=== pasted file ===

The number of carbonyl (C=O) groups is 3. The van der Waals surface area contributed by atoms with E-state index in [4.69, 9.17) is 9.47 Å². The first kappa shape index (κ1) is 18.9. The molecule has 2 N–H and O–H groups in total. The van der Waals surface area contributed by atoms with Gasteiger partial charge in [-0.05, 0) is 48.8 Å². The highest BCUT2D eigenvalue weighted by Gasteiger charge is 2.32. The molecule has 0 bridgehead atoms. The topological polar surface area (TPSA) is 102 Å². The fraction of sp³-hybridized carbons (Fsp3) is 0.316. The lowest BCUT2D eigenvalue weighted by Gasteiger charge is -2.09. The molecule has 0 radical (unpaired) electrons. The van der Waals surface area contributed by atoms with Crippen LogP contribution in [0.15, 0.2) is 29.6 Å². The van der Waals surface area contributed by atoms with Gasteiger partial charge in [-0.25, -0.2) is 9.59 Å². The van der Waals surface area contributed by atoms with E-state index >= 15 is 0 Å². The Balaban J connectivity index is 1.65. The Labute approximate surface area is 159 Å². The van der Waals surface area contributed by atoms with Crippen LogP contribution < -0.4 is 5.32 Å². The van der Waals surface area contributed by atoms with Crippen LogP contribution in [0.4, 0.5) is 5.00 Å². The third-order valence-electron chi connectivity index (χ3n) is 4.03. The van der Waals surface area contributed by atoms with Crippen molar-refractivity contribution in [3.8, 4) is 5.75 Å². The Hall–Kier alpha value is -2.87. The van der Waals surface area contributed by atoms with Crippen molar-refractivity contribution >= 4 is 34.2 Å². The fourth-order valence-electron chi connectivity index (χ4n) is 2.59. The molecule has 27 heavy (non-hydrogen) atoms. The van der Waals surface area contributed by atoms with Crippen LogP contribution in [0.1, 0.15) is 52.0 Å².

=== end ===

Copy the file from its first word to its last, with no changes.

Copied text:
The number of carbonyl (C=O) groups is 3. The van der Waals surface area contributed by atoms with E-state index in [4.69, 9.17) is 9.47 Å². The first kappa shape index (κ1) is 18.9. The molecule has 2 N–H and O–H groups in total. The van der Waals surface area contributed by atoms with Gasteiger partial charge in [-0.05, 0) is 48.8 Å². The highest BCUT2D eigenvalue weighted by Gasteiger charge is 2.32. The molecule has 0 bridgehead atoms. The topological polar surface area (TPSA) is 102 Å². The fraction of sp³-hybridized carbons (Fsp3) is 0.316. The lowest BCUT2D eigenvalue weighted by Gasteiger charge is -2.09. The molecule has 0 radical (unpaired) electrons. The van der Waals surface area contributed by atoms with Crippen LogP contribution in [0.15, 0.2) is 29.6 Å². The van der Waals surface area contributed by atoms with Gasteiger partial charge in [-0.25, -0.2) is 9.59 Å². The van der Waals surface area contributed by atoms with E-state index >= 15 is 0 Å². The Balaban J connectivity index is 1.65. The Labute approximate surface area is 159 Å². The van der Waals surface area contributed by atoms with Crippen LogP contribution < -0.4 is 5.32 Å². The van der Waals surface area contributed by atoms with Crippen LogP contribution in [0.4, 0.5) is 5.00 Å². The third-order valence-electron chi connectivity index (χ3n) is 4.03. The van der Waals surface area contributed by atoms with Crippen molar-refractivity contribution in [3.8, 4) is 5.75 Å². The Hall–Kier alpha value is -2.87. The van der Waals surface area contributed by atoms with Crippen molar-refractivity contribution >= 4 is 34.2 Å². The fourth-order valence-electron chi connectivity index (χ4n) is 2.59. The molecule has 27 heavy (non-hydrogen) atoms. The van der Waals surface area contributed by atoms with Crippen LogP contribution in [0.1, 0.15) is 52.0 Å².